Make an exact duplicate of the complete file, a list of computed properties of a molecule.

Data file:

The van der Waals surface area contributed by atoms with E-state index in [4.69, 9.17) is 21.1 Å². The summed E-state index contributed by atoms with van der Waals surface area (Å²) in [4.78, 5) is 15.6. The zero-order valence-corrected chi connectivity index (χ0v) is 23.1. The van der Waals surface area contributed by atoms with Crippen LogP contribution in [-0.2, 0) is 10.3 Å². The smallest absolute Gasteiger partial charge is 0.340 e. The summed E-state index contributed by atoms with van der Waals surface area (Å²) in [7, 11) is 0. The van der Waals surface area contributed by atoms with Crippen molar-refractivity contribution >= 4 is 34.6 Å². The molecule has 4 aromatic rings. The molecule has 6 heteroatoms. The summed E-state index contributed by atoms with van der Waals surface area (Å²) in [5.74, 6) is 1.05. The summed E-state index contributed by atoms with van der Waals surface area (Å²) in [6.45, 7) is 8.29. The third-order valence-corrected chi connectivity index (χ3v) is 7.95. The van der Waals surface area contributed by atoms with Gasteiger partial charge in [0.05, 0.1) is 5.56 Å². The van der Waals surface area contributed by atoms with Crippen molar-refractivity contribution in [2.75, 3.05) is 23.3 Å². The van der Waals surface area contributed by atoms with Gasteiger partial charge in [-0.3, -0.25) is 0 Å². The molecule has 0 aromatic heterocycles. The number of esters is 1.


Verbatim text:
The van der Waals surface area contributed by atoms with E-state index in [4.69, 9.17) is 21.1 Å². The summed E-state index contributed by atoms with van der Waals surface area (Å²) in [4.78, 5) is 15.6. The zero-order valence-corrected chi connectivity index (χ0v) is 23.1. The van der Waals surface area contributed by atoms with Crippen LogP contribution in [-0.2, 0) is 10.3 Å². The smallest absolute Gasteiger partial charge is 0.340 e. The summed E-state index contributed by atoms with van der Waals surface area (Å²) in [7, 11) is 0. The van der Waals surface area contributed by atoms with Crippen molar-refractivity contribution >= 4 is 34.6 Å². The molecule has 4 aromatic rings. The molecule has 6 heteroatoms. The summed E-state index contributed by atoms with van der Waals surface area (Å²) in [5.74, 6) is 1.05. The summed E-state index contributed by atoms with van der Waals surface area (Å²) in [6.45, 7) is 8.29. The third-order valence-corrected chi connectivity index (χ3v) is 7.95. The van der Waals surface area contributed by atoms with Gasteiger partial charge in [0.05, 0.1) is 5.56 Å². The van der Waals surface area contributed by atoms with Crippen molar-refractivity contribution in [2.75, 3.05) is 23.3 Å². The van der Waals surface area contributed by atoms with Gasteiger partial charge in [-0.3, -0.25) is 0 Å². The molecule has 0 aromatic heterocycles. The number of esters is 1.